Our beautiful masonry work is coming into its own on the arboretum side of the building. The brick is being laid in an English bond — appropriate for an Episcopal church in the Anglican Communion. The pattern alternates a stretcher course — bricks laid end to end, lengthwise — with a half-brick course. This matches the original pattern on the remaining Battle Building as well as the Yates addition.
An English bond gives the building loads of character as well as structural strength. The masons have modified the pattern a bit to make sure there are full bricks turning all the corners with full head joints — mortar covering the entire surface of the two bricks where they join.
At the gable ends of the building, where the brickwork is flush with the roof and trim (called the rakes), there are brick triangles on a 45-degree bond. Another fancy detail is the addition of corbels on the corners of the building near the top — successive rows of masonry projecting out from the face of the wall. Soldier courses — bricks standing up — and row locks — bricks lying down — over windows and doors — add character and shed water.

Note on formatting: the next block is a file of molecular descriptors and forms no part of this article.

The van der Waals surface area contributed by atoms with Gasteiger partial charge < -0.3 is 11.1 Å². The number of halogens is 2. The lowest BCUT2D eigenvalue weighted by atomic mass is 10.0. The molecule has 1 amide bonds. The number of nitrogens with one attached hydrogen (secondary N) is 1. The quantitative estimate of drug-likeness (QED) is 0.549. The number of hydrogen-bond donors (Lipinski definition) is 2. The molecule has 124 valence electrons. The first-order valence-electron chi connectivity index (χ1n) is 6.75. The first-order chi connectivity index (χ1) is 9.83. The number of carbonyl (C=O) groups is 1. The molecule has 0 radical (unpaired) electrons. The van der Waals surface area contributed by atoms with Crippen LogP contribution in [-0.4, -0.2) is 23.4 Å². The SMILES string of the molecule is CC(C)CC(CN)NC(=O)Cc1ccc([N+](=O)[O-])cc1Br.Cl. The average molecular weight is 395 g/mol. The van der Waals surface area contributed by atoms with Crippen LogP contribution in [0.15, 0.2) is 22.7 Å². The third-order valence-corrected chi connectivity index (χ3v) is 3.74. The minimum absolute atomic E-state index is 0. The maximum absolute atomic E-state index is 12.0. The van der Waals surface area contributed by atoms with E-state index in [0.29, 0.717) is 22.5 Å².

Variation and diversity in the pattern will make our building one of a kind while strengthening the fabric of the masonry. It’s just another way the outward and visible aspects of our building symbolize the inward and spiritual truths of our varied, character-filled, and strong parish. Thank you for all the diverse ways you have chosen to support both the building campaign and the ongoing work of the parish. All your gifts, whether time, talent, or treasure, reflect your character and your strength.